Key Philosophers

Topics: Philosophy, Immanuel Kant, Georg Wilhelm Friedrich Hegel Pages: 13 (4709 words) Published: May 9, 2013
Philosophers Assignment

Immanuel Kant: The German Philosopher Immanuel Kant (1724-1804) is one of the central figures in Modern Philosophy. In the The Methaphysik der Sitten (1797) (Methaphysics of Ethics) Kant described his ethical system.

In short, the three fundamental elements in Kant’s System are: 1. Individuals are rational beings; They have a conception of laws or principles, the ability to make choices on the basis of reason and act on those choices. It is rationality that distinct us humans from other parts of nature, and also what enables us to understand the correctness of moral laws. With this sense of rationality a person can choose to do what is right in spite of the influence of desires and appetites. 2. Individuals have an intrinsic value; meaning that people have value in and of themselves. They are not only means they are ends also.

3. Individuals are the author of the moral law; this means that individuals are autonomous, they are not subject to control from outside, they are independent and subject to its own laws only. It was also Kant who stated that your passions and inclinations cloud your reason (reason: the final authority for morality). The distinction between your passions and your reasons are the distinction between your higher self and your lower self. Your real self is your higher self (your reason, your rationality), and your lower self is your passions and inclinations.

According to Kant you are moral when you follow your higher self over your lower self, meaning that you follow your reason over your passions and inclinations. However, if you do the right thing for the wrong reason you are not a moral person; a true moral person acts out of principle, actions of any sort must be undertaken from a sense of duty dictated by reason (which is what gives an action moral worth). Actions taken using the ethics of duty lack self-interest, without a concern for the consequences and often without compassion, if doing your duty makes you happy it is believed that you are doing it for the wrong reason and you are not really moral (you are then moral for a non-moral reason, the morally wrong reason). The actions you take are guided by maxims (rules that guide action). Then, there are also the imperatives, commands that are acted in a certain fashion. Kant speaks about two kinds of imperatives: hypothetical (conditional action, only good as a means to something else) and categorical (unconditional, objectively necessary, act only on the maxim which you can at the same time will that it should be a universal law, or act in such a way that you always treat humanity, whether in your own person or in the person of any other, never simply as means but always at the same time as an end. If basically concerns the necessity of a correct moral action itself while leaving out the reference to any consequence of the action). Kant believed that if in society human beings freely obeyed the categorical imperative, we would have an ideal community – a utopia. It was this ethical system, and his great contributions in epistemology, metaphysics, ethics and aesthetics that made that Kant, together with Plato and Aristotle, is often considered to be one of three greatest philosophers.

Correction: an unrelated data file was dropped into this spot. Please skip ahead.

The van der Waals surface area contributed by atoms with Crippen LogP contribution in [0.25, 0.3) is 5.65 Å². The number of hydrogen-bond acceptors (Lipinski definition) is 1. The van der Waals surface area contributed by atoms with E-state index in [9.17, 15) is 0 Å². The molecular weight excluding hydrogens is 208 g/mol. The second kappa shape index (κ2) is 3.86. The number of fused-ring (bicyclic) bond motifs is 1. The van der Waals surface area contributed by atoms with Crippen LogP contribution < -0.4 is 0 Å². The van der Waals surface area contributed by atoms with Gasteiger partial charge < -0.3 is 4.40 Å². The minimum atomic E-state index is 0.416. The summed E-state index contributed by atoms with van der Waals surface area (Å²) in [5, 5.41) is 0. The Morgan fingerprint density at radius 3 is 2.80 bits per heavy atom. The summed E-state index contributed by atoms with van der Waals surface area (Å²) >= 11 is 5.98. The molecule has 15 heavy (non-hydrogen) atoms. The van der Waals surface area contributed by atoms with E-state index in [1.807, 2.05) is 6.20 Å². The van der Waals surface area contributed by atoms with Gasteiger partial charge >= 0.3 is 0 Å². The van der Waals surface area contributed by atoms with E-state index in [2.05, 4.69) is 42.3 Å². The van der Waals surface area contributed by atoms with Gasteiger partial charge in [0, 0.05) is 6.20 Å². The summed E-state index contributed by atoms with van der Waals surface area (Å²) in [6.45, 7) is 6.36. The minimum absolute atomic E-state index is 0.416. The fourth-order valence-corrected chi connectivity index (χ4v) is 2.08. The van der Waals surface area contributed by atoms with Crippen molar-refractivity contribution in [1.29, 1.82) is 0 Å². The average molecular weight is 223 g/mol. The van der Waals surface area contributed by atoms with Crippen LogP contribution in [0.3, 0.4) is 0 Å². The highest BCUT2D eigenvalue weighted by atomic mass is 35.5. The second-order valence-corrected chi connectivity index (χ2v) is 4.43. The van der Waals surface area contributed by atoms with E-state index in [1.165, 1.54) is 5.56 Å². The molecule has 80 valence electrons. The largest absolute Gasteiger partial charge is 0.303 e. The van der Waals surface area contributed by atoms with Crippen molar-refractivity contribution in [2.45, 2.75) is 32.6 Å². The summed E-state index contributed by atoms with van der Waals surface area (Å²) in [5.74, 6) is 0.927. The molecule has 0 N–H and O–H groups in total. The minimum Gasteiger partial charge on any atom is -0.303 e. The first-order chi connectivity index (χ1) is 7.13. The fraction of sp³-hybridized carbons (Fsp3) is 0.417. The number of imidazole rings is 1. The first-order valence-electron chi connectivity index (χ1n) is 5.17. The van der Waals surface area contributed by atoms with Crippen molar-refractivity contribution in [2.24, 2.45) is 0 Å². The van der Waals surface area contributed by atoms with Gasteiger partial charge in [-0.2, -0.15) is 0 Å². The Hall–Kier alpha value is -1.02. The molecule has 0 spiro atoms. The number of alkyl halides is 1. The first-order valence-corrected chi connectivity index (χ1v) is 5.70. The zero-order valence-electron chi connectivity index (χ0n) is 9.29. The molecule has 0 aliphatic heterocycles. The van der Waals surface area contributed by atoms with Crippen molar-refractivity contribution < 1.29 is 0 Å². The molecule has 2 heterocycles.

Gottfried Wilhelm Leibniz (1646 – 1716) was a German mathematician and philosopher. He was one of the great thinkers of the seventeenth and eighteenth centuries and made deep and important contributions to the fields of metaphysics, epistemology, logic, philosophy of religion, as well as mathematics, physics, geology, jurisprudence, and history. In philosophy he is known for being a rationalist. He gets considered to be an optimist because of his conviction that the universe in which we live is the best possible universe that god could have created. His contributions are divided over many publications, not-published manuscripts and especially ten thousands of letters. Until today, 300 years after his death there is...
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